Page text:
I’m not the kind of guy who feels an overwhelming need to see a movie on its opening night, purchase an album the day its been released, or watch the sixth season of the Sopranos now rather than wait for the DVD. Even so, I went to my local game store and picked up a copy of Ticket To Ride the first day it became available. The advanced buzz on TtR said it was the best light strategy game to come down the pike in long time, and my first few playings seem to confirm this reputation.
The board shows a stylized map of the United States and Canada. Cities are scattered throughout the nations and a series of dashed lines connect the burgs into a web of routes. These routes are of one of eight colors and consist of 1-6 “dashes” (actually, small rectangular boxes). There is also a deck containing cards of nine suits: the eight route colors found on the board, and a ninth “Wild” suit. Players start with four of these cards and a pile of small, plastic trains.
Players strive to establish railroad lines between cities. To do so, a player may use his turn to either draw cards or claim a route. In the latter case, the person plays a set of cards of the same color and in same quantity as the dashed lines in the route he wishes to claim. The route between St. Louis and Pittsburg, for example, consists of five green dashed line; to claim it, a player would have to discard a set of five green cards. When a player establishes a route he places his trains onto the dashes to denote ownership.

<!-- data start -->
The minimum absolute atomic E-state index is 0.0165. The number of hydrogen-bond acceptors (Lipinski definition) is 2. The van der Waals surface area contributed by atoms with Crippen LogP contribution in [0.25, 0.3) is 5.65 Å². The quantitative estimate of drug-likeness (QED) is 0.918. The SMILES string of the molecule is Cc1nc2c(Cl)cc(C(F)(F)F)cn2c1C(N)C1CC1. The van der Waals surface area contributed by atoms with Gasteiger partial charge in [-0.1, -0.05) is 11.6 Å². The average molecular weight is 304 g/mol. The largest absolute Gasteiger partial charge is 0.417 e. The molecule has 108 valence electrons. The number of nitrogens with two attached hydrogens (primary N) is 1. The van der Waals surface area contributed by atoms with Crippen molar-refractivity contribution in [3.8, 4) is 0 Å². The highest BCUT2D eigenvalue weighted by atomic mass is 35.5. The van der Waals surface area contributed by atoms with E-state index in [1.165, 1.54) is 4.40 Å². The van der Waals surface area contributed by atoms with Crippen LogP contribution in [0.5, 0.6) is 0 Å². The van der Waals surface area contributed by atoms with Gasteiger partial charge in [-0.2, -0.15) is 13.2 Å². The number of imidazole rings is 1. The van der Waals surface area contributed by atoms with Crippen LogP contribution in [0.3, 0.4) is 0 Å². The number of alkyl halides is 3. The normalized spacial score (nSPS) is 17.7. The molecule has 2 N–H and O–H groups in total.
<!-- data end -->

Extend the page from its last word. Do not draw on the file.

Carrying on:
Players earn points for every route they establish, and can also score by completing “Tickets.” Tickets bear the names of two cities and a point value (e.g., “Dallas / New York: 11”) . At the end of the game, a player receives the points shown on a Ticket if he managed to establish a continuous string of routes between the two cities; if he was unable to make the connection, he loses the Ticket’s points. Most cities are connected to their neighbors by a single route a piece, although a few sets of cities are joined by double routes. This means that once a player has claimed the St. Louis to Pittsburg line, it becomes unavailable to everyone else. That’s bad news for the guy holding the “Dallas to New York” Ticket, as he will need to find another way to traverse that stretch of the Midwest.
So nabbing routes first is crucial. But you can either draw cards or claim a route on your turn — but not both — deciding to claim a route at the expense of increasing your hand is never easy. This is made all the more agonizing by the fact that you draw from a face-up pool of five cards, so on the same turn you might want to assume ownership of a particular route, a Blue card that you’re eager to acquire might be sitting there taunting you. You may also forego both the drawing of cards and the establishments of routes and use your turn to take more Tickets; the points on Tickets are vital to winning the game, but skipping an entire turn to gain more is never easy.
Ticket To Ride is easily the best family game I’ve played all year, the best in years, to be honest. The theme is fun, the play is exciting, and the rules can be explained in five minutes or less. At $35 it won’t be the cheapest game available on your local game store’s shelves, but the beautiful components justify the price. Furthermore, Ticket‘s accessibility and short playing time (about 45 minutes) ensure that it will hit the table more than enough times to get your money’s worth. All this makes for a game I heartily recommend, and that will be on the top of my Good Gifts Games list for 2004.